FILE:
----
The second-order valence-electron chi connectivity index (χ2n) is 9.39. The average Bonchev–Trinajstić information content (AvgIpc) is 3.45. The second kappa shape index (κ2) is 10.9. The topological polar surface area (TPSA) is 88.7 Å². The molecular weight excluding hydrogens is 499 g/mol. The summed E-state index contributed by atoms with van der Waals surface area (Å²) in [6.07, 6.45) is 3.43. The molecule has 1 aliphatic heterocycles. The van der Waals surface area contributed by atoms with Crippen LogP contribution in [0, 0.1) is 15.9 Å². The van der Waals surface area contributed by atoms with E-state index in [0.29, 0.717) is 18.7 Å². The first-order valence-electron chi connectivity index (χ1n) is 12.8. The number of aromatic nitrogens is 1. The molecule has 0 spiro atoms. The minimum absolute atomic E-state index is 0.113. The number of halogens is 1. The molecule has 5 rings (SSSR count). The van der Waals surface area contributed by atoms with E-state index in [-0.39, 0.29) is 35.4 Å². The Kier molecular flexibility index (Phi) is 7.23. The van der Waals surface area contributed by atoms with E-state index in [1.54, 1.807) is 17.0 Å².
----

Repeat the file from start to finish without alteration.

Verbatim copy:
The second-order valence-electron chi connectivity index (χ2n) is 9.39. The average Bonchev–Trinajstić information content (AvgIpc) is 3.45. The second kappa shape index (κ2) is 10.9. The topological polar surface area (TPSA) is 88.7 Å². The molecular weight excluding hydrogens is 499 g/mol. The summed E-state index contributed by atoms with van der Waals surface area (Å²) in [6.07, 6.45) is 3.43. The molecule has 1 aliphatic heterocycles. The van der Waals surface area contributed by atoms with Crippen LogP contribution in [0, 0.1) is 15.9 Å². The van der Waals surface area contributed by atoms with E-state index in [0.29, 0.717) is 18.7 Å². The first-order valence-electron chi connectivity index (χ1n) is 12.8. The number of aromatic nitrogens is 1. The molecule has 0 spiro atoms. The minimum absolute atomic E-state index is 0.113. The number of halogens is 1. The molecule has 5 rings (SSSR count). The van der Waals surface area contributed by atoms with E-state index in [-0.39, 0.29) is 35.4 Å². The Kier molecular flexibility index (Phi) is 7.23. The van der Waals surface area contributed by atoms with E-state index in [1.54, 1.807) is 17.0 Å².